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The Sill Christmas Fair

The Sill is the UK’s National Landscape Discovery Centre at Once Brewed in the Northumberland National Park. The building is the result of an innovative partnership between Northumberland National Park and YHA England and Wales. Named after the nearby Great Whin Sill, the centre is the result of a partnership between Northumberland National Park, Youth Hostels Association (England & Wales) and the Heritage Lottery Fund, which supported the development with a £7.8m grant.

The first Christmas Fair will take place on 19 November, and I will be part of the  showcase of local produce and handmade crafts, with my Northumberland Winter Christmas cards, Seasons of Northumberland calendar, greeting cards and prints. A great way to pick out some handcrafted Christmas presents made in the North East. We’ll have entertainment for all the family and fantastic festive food in the Sill cafe.

 

New Christmas card designs 2017

The new cards are arriving tomorrow, after some delay at the printers. There are now fifty designs available in the Northumberland Winter Christmas card range, covering Hadrian’s Wall, the North and South Tyne valleys, Cheviot Hills, Simonside Hills, the Northumberland Coast and castle – Dunstanburgh, Bamburgh, Alnwick – the ever popular red squirrel, Northumberland National Park, Kielder, Hexham, and Northumberland International Dark Sky Park. This image shows a lone ash tree on the fells near Bellingham on a snowy winter evening.

New Christmas cards of Northumberland

There are some new designs available this year, which have just been sent to the printers, and will be on sale sometime next week. Climate change seems to be causing much milder winters, so winter photography with snow and frost is now something of a rarity, even in Northumberland. So the new cards are from images made during the two cold winters of 2009-2011. This view shows the River Coquet from the bridge at Hepple, looking towards the Simonside Hills in the Northumberland National Park on a very cold morning with a temperature of about minus 15 degrees C.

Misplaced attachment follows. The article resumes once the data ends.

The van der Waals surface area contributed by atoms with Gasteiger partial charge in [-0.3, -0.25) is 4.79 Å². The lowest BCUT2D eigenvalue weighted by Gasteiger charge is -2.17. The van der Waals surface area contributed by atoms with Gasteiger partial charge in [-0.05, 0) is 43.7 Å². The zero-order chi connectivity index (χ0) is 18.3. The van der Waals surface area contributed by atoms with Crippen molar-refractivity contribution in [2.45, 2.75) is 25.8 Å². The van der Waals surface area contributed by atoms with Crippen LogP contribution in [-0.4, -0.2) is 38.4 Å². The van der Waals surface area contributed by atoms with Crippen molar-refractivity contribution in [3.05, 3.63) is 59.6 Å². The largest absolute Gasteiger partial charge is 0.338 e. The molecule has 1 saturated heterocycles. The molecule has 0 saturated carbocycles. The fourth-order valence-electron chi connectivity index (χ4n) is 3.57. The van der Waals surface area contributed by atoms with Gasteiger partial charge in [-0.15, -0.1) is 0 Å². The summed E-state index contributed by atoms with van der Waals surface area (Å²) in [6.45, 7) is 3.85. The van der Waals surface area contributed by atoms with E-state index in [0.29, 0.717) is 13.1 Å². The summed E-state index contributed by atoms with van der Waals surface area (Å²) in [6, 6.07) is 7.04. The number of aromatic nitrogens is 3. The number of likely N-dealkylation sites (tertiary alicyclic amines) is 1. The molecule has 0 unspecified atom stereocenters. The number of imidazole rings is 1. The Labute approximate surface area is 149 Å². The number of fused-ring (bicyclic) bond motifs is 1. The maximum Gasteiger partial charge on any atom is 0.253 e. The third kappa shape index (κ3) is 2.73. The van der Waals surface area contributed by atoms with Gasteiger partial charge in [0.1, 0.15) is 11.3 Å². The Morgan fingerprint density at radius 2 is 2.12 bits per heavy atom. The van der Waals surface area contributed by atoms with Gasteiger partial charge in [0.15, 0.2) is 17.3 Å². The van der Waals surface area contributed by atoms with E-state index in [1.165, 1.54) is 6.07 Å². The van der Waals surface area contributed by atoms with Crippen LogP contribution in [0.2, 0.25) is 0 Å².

Northumberland Winter

Early days yet, but for those who are looking out for distinctive Christmas cards, there are more than forty designs available in the Northumberland Winter card range. They are supplied in packs of ten cards, with subjects ranging from Hadrian’s Wall to the Northumberland Coast, Bamburgh, Dunstanburgh and Alnwick Castles, the North Tyne, South Tyne and Coquet valleys, Kielder, red squirrels, and winter scenes across the Northumberland National Park.

New website

Well it’s not really a ‘new’ site – much of the content is the same, though some superfluous content has been removed, and some new content will be added in the weeks ahead. The aim is to make the site as easy to use as possible so that buying a card or a calendar will not be a complicated and frustrating ordeal trying to work out the next step! And also to try and make an attractive website that is a pleasure to use and interesting for the viewer, whilst keeping it simple and uncluttered. There will soon be some new products beyond Northumberland, such as new greeting cards based on the sea, and on India. Meanwhile, all the regular products are available: Seasons of Northumberland calendars, Northumberland greetings cards, Northbumberland Winter christmas cards, Mindful Moments, Cherish the Earth, Earth Light and Time cards, and the notelet cards of Hadrian’s Wall, Northumberland National Park, nature, Northumberland Coast and Hexham Abbey.